I heard the same sentiment over and over and over during the past 10 years of the project. Also, one of the official astronomy “watchdogs” over the mission, AURA/STScI, repeatedly told their employees to look the other way as GSFC squandered project money by having everyone and their mother charge the JWST project code in a series of endless engineering meetings on designs that were going to have to be redone by the real builders down the road (the contractors). We were told, “this is the way great missions get built, if you can’t stand to see sausage get made, then go do something else. Oh, and by the way, GSFC are the ones who write us that $50M check every year, so best be quiet.” I wouldn’t be surprised if JWST were to be a total technical failure if it did get launched, as all the “oversight” has been bought with cold hard cash.

    This reminds me of the bankers who were given their perp-walk in the financial meltdown, all the while explaining, “Well, everybody was doing this, so it must be ok.”

  • Becon

    “You use China as an argument, suggesting that they benefit off western research. Then you suggest we turn the tables by using their research. So which is it? Is research an economic benefit, or isn’t it?”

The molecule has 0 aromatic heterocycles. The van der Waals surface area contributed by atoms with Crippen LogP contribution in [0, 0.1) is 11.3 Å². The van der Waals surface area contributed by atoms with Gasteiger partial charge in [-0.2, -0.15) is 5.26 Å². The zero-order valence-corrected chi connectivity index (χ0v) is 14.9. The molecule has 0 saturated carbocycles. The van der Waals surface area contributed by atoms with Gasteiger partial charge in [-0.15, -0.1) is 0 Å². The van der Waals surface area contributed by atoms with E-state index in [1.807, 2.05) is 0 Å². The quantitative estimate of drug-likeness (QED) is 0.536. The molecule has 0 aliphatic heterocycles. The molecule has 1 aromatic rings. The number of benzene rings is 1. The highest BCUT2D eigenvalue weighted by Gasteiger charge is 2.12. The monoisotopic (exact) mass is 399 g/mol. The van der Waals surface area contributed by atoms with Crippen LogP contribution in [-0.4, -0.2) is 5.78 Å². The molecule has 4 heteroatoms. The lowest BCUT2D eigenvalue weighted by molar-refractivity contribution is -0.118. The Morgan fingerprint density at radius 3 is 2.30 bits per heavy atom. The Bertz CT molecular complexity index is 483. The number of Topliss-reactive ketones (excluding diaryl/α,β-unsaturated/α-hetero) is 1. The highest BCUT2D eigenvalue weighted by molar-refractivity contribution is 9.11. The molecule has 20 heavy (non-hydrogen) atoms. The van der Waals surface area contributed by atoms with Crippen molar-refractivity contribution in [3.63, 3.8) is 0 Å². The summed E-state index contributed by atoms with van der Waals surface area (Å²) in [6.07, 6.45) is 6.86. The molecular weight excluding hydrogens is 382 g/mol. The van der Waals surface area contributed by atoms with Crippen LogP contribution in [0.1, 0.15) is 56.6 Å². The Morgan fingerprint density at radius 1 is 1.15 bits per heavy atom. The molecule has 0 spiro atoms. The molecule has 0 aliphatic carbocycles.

Innovation is a benefit, research is a cost. Assuming the Library of Alexandria never burns down again, anytime a discovery is made it’s added to the pool of collective knowledge. And it’s fairly cheap to exploit someone else’s discovery despite modern IP law. (e.g. We’re not paying the family of the inventor of the wheel to use his discovery.)

    I said we as a nation have been bearing the cost of research a long time, and now countries like China have had spectacular catch up growth using our hard earned discoveries. We can turn the tables and let China pay the costs of basic science research and we can reap the benefits at nearly no cost to our government.

  • Heinrich

    Let me add to the above that the graph purporting to show the crisis (as noted) has an ordinate that starts at $500M. That is, Eric Hand could have shown the JWST Project Office as a fifth SMD “division” (serving astrophysics, as it turns out), which functionally it isn’t though it is budgeted that way. But the graph wouldn’t let it show up. So JWST is tossed off the graph, much as Congress is trying to toss it off the budget.